ADHD Treatment For Children

ADHD Treatment For Children: What Works

Why And When Do We Need To Treat ADHD

ADHD Treatment For Children

Start With Your Primary Care Doctor

If you are concerned that you have ADHD or that your child has it, the first step is to talk to a professional. We recommend that you speak with someone who has experience assessing and treating ADHD and who can do a thorough assessment. These professionals include psychiatrists, psychologists, psychiatric nurses, and social workers.

Diagnosing ADHD

The process of diagnosis is one of exclusion, because many other disorders such as anxiety, depression, or sleep disorder can have similar symptoms.
Psychological testing is not required to make the diagnosis. The AAP (American Academy of Pediatrics), APA (American Psychiatric Association) and AACAP (American Association of Child and Adolescent Psychiatry) guidelines recommend that the healthcare professionals ask the patient, the parents, the teachers or other adults involved in the interactions with the patient about changes in the behavior in at least two areas (for school age children it is at home and at school).

ADHD and Executive Function

By and large ADHD can be conceptualized as a disorder of “executive function.” Individuals with ADHD show a reduced ability to exert and maintain cognitive control of their behavior. Compared to their peers, individuals with ADHD have a lower ability to react to insignificant external or internal stimuli. The MRI studies of individuals with ADHD show thinning of the cortex in the areas associated with working memory and attention. (Molecular Neuropharmacology; Nestle, Hyman 321-323).
ADHD is diagnosed based on the DSM 5(Diagnostic and Statistical Manual of Mental Disorders, 5th edition) diagnosis criteria. Here are the criteria below in shortened form. Please note that they are presented just for your information and not to be used for self-diagnosis. Only trained health care providers can properly diagnose or treat ADHD.

DSM-5 Criteria for ADHD

People with ADHD show a persistent pattern of inattention and/or hyperactivity–impulsivity that interferes with functioning or development in these areas:

1. Inattention: Six or more symptoms of inattention for children up to age 16, or five or more for adolescents 17 and older and adults; symptoms of inattention have been present for at least 6 months and they are inappropriate for developmental level:
o Often fails to give close attention to details or makes careless mistakes in schoolwork, at work, or with other activities.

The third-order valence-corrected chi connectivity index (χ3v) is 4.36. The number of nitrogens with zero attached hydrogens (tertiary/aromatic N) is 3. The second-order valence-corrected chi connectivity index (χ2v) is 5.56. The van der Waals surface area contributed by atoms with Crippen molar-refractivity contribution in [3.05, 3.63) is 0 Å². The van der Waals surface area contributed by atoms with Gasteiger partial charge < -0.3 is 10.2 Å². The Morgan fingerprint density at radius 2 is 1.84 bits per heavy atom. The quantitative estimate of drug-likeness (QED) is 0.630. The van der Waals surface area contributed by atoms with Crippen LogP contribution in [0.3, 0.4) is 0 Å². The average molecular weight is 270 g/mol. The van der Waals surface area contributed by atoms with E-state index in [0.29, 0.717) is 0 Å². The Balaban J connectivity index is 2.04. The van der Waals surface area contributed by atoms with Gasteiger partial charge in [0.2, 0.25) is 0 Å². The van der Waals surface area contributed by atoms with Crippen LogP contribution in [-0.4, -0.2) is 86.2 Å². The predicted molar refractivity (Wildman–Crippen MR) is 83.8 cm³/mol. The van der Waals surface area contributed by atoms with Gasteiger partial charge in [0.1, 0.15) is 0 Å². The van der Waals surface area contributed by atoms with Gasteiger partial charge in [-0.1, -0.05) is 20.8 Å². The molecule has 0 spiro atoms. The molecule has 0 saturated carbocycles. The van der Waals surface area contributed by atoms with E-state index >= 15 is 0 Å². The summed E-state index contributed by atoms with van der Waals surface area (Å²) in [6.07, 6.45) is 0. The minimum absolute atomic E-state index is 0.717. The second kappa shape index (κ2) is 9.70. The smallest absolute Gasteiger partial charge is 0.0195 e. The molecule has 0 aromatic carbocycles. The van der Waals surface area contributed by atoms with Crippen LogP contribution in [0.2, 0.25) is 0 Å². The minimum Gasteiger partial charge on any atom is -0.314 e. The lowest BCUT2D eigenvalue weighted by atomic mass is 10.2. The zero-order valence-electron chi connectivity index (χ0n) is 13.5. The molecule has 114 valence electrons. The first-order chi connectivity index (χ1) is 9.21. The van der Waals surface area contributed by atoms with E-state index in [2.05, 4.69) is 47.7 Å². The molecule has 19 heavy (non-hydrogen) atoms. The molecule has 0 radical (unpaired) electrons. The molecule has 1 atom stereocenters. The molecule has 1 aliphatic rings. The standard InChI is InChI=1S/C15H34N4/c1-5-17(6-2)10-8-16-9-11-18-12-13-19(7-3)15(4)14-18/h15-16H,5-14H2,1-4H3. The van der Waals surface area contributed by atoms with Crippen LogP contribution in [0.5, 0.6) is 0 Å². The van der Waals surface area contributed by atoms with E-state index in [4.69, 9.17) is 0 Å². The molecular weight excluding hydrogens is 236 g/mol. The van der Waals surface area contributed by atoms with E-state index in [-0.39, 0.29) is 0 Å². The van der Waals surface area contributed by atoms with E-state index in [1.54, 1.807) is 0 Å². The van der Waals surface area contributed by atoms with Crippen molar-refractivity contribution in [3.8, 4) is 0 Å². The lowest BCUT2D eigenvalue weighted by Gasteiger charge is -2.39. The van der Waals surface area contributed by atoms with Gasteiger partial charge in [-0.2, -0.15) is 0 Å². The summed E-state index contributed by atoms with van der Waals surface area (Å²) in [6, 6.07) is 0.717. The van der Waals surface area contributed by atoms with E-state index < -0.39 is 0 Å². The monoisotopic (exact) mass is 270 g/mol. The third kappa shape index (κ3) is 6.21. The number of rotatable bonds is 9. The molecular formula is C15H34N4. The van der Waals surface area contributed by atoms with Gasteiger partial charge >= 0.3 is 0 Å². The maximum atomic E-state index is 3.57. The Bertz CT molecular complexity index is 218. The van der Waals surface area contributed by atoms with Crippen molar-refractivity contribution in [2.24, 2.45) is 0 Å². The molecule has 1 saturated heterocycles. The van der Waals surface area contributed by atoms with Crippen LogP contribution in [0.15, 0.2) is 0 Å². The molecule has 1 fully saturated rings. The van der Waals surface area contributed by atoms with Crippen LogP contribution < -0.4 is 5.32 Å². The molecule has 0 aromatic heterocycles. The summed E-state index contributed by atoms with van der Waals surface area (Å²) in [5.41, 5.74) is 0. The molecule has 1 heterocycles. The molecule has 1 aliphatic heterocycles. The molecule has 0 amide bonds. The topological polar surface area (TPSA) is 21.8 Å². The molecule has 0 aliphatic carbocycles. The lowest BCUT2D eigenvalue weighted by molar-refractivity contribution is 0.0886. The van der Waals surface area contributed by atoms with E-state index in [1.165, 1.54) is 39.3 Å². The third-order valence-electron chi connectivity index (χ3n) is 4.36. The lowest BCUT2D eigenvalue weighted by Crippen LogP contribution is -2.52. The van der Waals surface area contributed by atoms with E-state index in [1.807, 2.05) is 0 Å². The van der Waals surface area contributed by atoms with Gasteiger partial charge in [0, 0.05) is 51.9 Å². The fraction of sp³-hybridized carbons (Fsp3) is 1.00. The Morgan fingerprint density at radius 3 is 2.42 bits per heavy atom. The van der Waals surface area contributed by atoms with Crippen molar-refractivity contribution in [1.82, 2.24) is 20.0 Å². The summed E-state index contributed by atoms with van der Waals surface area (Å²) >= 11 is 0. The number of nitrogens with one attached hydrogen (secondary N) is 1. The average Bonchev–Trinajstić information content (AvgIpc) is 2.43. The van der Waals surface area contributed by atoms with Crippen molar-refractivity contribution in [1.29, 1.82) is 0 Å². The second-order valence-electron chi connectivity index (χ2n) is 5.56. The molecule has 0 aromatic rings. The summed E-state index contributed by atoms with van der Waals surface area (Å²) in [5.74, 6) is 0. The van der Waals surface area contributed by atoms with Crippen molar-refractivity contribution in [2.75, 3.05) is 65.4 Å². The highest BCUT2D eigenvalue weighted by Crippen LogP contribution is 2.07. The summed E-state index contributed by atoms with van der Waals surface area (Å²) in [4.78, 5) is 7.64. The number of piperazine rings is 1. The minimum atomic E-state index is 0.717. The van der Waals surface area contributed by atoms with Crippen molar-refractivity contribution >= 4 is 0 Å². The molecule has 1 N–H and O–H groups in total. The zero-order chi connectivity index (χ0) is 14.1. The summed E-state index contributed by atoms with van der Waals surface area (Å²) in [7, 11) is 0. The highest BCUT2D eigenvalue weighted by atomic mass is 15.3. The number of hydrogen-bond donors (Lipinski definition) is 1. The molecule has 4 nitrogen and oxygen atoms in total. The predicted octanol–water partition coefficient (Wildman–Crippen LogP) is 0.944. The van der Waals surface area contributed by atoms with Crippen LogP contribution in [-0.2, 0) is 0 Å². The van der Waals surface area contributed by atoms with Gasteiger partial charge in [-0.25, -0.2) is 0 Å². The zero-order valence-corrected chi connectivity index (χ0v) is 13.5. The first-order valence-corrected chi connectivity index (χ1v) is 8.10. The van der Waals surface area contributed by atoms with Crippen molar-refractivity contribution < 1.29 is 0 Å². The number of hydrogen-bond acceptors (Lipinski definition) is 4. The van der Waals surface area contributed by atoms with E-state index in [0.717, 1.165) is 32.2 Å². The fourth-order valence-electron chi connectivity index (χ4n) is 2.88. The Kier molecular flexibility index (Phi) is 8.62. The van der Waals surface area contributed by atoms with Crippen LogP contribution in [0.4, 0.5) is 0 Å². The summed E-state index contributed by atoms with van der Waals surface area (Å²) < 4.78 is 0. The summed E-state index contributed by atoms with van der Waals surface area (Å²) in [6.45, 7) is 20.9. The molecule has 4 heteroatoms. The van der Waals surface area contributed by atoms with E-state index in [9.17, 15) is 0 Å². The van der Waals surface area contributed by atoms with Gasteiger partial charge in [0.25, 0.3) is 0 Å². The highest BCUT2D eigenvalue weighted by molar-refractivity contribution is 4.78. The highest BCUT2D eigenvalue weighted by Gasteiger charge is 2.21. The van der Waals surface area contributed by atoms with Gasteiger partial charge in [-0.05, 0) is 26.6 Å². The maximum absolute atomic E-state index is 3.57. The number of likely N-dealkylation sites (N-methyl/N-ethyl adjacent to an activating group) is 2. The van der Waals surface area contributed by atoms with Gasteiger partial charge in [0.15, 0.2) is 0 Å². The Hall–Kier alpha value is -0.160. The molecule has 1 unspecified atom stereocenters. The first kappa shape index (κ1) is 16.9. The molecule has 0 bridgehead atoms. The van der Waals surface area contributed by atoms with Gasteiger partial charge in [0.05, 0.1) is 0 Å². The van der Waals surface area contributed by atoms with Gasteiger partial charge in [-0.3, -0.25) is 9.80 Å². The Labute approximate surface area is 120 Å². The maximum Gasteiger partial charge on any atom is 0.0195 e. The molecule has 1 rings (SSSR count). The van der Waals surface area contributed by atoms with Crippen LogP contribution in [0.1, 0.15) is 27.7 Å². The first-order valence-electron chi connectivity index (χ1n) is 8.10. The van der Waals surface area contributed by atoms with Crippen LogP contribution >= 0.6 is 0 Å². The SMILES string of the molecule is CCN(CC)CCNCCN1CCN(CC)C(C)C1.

o Often has trouble holding attention on tasks or play activities.
o Often does not seem to listen when spoken to directly.
o Often does not follow through on instructions and fails to finish schoolwork, chores, or duties in the workplace (e.g., loses focus, side-tracked).
o Often has trouble organizing tasks and activities.
o Often avoids, dislikes, or is reluctant to do tasks that require mental effort over a long period of time (such as schoolwork or homework).
o Often loses things necessary for tasks and activities (e.g. school materials, pencils, books, tools, wallets, keys, paperwork, eyeglasses, mobile telephones).
o Is often easily distracted
o Is often forgetful in daily activities.

2. Hyperactivity and Impulsivity: Six or more symptoms of hyperactivity-impulsivity for children up to age 16, or five or more for adolescents 17 and older and adults; symptoms of hyperactivity-impulsivity have been present for at least 6 months to an extent that is disruptive and inappropriate for the person’s developmental level:
• Often fidgets with or taps hands or feet, or squirms in seat.
• Often leaves seat in situations when remaining seated is expected.
• Often runs about or climbs in situations where it is not appropriate (adolescents or adults may be limited to feeling restless).
• Often unable to play or take part in leisure activities quietly.
• Is often “on the go” acting as if “driven by a motor”.
• Often talks excessively.
• Often blurts out an answer before a question has been completed.
• Often has trouble waiting his/her turn.
• Often interrupts or intrudes on others (e.g., butts into conversations or games)

In addition, the following conditions must be met:
• Several inattentive or hyperactive-impulsive symptoms were present before age 12 years.
• Several symptoms are present in two or more setting, (such as at home, school or work; with friends or relatives; in other activities).
• There is clear evidence that the symptoms interfere with, or reduce the quality of, social, school, or work functioning.
• The symptoms are not better explained by another mental disorder (such as a mood disorder, anxiety disorder, dissociative disorder, or a personality disorder). The symptoms do not happen only during the course of schizophrenia or another psychotic disorder.

Types Of ADHD

Based on the types of symptoms, three kinds (presentations) of ADHD can occur:
Combined Presentation: if enough symptoms of both criteria inattention and hyperactivity-impulsivity were present for the past 6 months
Predominantly Inattentive Presentation: if enough symptoms of inattention, but not hyperactivity-impulsivity, were present for the past six months
Predominantly Hyperactive-Impulsive Presentation: if enough symptoms of hyperactivity-impulsivity but not inattention were present for the past six months.
Because symptoms can change over time, the presentation may change over time as well.

ADHD in Adults

ADHD often lasts into adulthood. About 65% of individuals diagnosed as children with ADHD will have persistent impairing symptoms by age 25. (Parikh MD, Baker, MD Adult ADHD: Pharmacology in the DSM -5 era, Current psychiatry, Oct 2016)

Changes In The DSM-5